An exciting exploration in the Antarctic Wilderness

Looking to push yourself a little further on your Polar cruise? Want to travel further and see more than almost anybody else? Mountaineering cruises are the thing for you.

Do I have to be in really goog physical shape for mountaineering?

In terms of physical fitness you’re going to want to be in good enough shape that you’re up to the task of walking for four or more hours over fairly rugged terrain that includes hills. Most people can pick up snowshoeing almost immediately after the first hilariously fun awkward steps. So don’t worry if you don’t have prior snowshoeing experience. Guides reserve the right to refuse somebody a spot on a mountaineering trek if there are concerns about their health.

What’s the difference between mountaineering treks and regular snowshoe hikes?

Mountaineering hikes take you into glaciated areas. These areas can possibly expose you to crevasses, which require a little more caution than non-glaciated ground. As you hit more vertical climbs you’ll switch out your snowshoes with crampons (spikey boot additions) which will be supplied for you. Also, you’ll be roped together for your protection around the glacier crevasses.

How many mountaineering hikes will I get to go on?

Usually you get to choose from one of four or five half or full-day mountaineering treks per cruise. If there are spots available in a later trek you may be able to head out again. Usually there is a limit of 12 passengers per trek – this is a good number for our guides to be able to keep track of you to make sure you’re safe and having a good time. You need to pre-book your mountaineering excursion prior to your ship’s departure. The treks are booked on a first-come first-served basis. The exception is found in the basecamp voyages where one mountaineering hike is included free of charge.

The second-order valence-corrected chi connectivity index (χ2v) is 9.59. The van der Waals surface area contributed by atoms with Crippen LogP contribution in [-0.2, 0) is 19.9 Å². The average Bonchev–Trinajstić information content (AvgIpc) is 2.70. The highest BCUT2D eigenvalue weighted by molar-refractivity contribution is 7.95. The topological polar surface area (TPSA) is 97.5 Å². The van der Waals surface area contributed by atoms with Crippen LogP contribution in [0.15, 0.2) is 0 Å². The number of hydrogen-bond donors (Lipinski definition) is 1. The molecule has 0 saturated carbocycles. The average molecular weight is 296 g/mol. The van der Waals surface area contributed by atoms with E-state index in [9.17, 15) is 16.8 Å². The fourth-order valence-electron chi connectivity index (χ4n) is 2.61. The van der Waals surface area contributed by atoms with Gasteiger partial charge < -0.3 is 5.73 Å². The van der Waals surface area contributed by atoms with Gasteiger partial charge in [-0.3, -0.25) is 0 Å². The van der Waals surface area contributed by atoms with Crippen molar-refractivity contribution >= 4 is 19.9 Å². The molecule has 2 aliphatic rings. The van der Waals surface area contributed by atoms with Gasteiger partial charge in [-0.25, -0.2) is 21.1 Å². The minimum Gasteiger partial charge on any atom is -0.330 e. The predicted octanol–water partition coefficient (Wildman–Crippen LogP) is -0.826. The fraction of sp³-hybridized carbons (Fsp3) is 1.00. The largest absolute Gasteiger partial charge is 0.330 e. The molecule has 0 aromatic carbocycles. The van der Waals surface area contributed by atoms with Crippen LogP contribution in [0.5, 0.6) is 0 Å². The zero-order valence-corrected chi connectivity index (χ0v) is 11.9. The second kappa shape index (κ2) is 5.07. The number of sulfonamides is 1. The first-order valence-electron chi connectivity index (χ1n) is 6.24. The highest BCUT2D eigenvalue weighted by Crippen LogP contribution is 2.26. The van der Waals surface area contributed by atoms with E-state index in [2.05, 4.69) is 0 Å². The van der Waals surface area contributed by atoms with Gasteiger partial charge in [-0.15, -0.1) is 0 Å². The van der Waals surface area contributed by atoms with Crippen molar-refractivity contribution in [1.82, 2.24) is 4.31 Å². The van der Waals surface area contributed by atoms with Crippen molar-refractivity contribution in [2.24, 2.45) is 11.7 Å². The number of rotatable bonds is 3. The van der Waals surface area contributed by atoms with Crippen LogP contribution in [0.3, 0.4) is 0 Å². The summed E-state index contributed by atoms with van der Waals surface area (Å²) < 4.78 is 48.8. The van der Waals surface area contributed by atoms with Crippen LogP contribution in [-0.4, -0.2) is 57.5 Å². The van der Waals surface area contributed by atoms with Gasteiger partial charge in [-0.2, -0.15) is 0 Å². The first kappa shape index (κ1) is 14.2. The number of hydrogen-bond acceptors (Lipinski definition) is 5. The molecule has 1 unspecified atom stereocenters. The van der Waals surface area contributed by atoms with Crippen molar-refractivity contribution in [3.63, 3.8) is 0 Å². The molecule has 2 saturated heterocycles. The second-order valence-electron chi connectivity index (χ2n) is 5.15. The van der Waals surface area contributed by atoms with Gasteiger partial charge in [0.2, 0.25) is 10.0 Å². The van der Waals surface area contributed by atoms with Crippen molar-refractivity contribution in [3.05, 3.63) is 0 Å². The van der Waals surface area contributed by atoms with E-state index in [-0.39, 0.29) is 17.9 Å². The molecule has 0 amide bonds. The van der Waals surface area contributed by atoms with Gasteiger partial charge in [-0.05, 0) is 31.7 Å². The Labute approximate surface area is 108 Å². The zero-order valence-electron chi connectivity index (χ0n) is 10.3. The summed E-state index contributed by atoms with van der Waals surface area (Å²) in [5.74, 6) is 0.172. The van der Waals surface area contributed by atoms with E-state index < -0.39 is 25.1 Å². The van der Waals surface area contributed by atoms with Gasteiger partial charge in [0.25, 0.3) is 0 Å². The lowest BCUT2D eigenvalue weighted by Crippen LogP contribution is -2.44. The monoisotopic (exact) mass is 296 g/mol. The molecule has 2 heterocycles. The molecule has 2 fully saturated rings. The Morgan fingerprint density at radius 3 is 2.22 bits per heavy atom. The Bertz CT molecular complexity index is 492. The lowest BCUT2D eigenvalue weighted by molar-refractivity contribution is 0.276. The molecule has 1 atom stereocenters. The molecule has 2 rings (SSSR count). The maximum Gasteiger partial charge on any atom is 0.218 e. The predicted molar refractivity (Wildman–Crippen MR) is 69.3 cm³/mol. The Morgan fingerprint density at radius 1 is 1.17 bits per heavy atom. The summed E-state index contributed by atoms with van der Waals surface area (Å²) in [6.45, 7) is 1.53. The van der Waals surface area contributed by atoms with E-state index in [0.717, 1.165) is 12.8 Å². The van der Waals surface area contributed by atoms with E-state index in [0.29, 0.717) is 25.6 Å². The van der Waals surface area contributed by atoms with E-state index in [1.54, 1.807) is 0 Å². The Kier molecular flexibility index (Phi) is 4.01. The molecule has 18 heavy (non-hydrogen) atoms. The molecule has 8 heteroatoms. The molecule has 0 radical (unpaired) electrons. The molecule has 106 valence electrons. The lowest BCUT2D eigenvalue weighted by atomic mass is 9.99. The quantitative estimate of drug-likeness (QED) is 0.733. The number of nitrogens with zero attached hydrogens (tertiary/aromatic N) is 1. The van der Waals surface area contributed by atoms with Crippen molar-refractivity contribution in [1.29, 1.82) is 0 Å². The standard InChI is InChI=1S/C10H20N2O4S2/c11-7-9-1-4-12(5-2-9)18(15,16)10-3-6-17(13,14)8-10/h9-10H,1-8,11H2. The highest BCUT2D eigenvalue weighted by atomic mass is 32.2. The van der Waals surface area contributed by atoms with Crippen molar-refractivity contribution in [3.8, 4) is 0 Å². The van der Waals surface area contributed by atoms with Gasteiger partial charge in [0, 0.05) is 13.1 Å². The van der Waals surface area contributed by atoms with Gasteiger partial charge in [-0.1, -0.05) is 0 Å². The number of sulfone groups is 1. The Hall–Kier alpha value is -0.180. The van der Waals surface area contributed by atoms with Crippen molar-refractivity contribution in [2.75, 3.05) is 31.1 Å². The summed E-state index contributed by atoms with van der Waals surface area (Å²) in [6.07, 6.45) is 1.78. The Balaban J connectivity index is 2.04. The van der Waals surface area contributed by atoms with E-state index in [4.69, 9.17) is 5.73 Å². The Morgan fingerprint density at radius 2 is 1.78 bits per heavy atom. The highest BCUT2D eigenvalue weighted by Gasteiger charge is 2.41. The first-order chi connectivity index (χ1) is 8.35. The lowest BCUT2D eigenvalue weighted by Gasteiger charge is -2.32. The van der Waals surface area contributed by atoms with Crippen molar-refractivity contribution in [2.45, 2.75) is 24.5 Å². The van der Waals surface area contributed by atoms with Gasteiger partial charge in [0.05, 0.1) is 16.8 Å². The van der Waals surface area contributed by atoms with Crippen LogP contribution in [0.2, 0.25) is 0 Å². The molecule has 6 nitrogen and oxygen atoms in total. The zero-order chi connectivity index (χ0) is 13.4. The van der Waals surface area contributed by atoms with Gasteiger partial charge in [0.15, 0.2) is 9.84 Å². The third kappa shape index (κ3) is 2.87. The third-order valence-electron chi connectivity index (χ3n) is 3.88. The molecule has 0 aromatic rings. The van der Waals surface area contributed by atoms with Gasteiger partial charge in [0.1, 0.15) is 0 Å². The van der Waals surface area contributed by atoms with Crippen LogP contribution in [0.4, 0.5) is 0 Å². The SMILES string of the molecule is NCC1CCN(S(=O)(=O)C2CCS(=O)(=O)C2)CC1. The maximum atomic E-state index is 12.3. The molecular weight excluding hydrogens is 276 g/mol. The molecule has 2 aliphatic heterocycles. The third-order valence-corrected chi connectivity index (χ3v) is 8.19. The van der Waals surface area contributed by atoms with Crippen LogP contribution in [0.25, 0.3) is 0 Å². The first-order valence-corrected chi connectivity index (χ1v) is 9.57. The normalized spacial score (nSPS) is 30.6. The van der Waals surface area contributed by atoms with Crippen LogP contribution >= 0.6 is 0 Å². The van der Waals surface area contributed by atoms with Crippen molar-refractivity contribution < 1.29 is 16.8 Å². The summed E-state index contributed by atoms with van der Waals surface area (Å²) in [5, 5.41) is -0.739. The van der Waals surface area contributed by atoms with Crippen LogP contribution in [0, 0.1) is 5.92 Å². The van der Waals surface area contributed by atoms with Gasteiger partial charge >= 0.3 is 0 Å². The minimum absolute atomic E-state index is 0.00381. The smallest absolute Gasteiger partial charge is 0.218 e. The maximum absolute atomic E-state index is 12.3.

Do I have to bring any mountaineering equipment?

We’re happy to supply you with:

  • snowshoes
  • crampons
  • helmets
  • harnesses
  • ice axes
  • screw-gate carabiners
  • snap links
  • mountaineering ropes
  • tape slings
  • prussic loops
  • snow shovels
  • bivouac bags
  • Thermos bottles
  • biodegradable human waste bags (it’s illegal to leave human waste behind in the Antarctic)
  • basecamp voyagers also receive rubber boots suitable for Zodiac shore landings

Here is what you want to bring:

* Feet

  • gaiters
  • thin synthetic under-socks to prevent blisters
  • synthetic / woolen thin / thick long socks
  • ankle-high sturdy mountain boots that can be fitted to snowshoes and crampons

* Outer layer clothing

  • down jacket o wind and waterproof breathable jacket with hood
  • wind and waterproof pants/salopettes (ski pants)

* Thermal layer

  • synthetic / wool fleece / pile jacket / pull-on
  • synthetic/ wool fleece / pile pants / salopettes
  • fleece jacket or vest
  • Base layer (underwear)
  • synthetic / wool thin top (long/short sleeves / zipped)
  • synthetic / wool thin pants / long johns
  • synthetic / wool balaclava and hat
  • windproof cap with peak/ear protectors
  • sun hat , headband, face mask, neck gaiter / scarf

* Hands

  • ski / mountain gloves
  • windproof over mitts
  • synthetic / wool thermal mitts/finger gloves
  • down mitts
  • thin (base layer) synthetic / wool mitts/gloves
  • mitts/gloves support (around neck)

* Eyes

  • facial protection o sun glasses / glacier glasses with sides
  • spare glasses / lenses

* Skin

  • sun block, sun screen, fatty lip salve (no water)

* Hygiene

  • toilet / hygiene kit : pee bottle (for camping and mountaineering), e.g. wide opening Nalgene bottle (there are special adaptor for ladies in outdoor shops available)

* Miscellaneous

  • personal medication
  • 25 ltr rucksack
  • 1 ltr water bottle
  • waterproof bag (for camera equipment)
  • straps to tie snowshoes on backpack
  • film and memory cards
  • hiking / walking poles
  • binoculars o head torch (flashlight)

Do not wear cotton clothing like t-shirts or jeans. Once they get wet from sweat or outside moisture they will stay wet which can increase chances of hypothermia in sub-zero weather.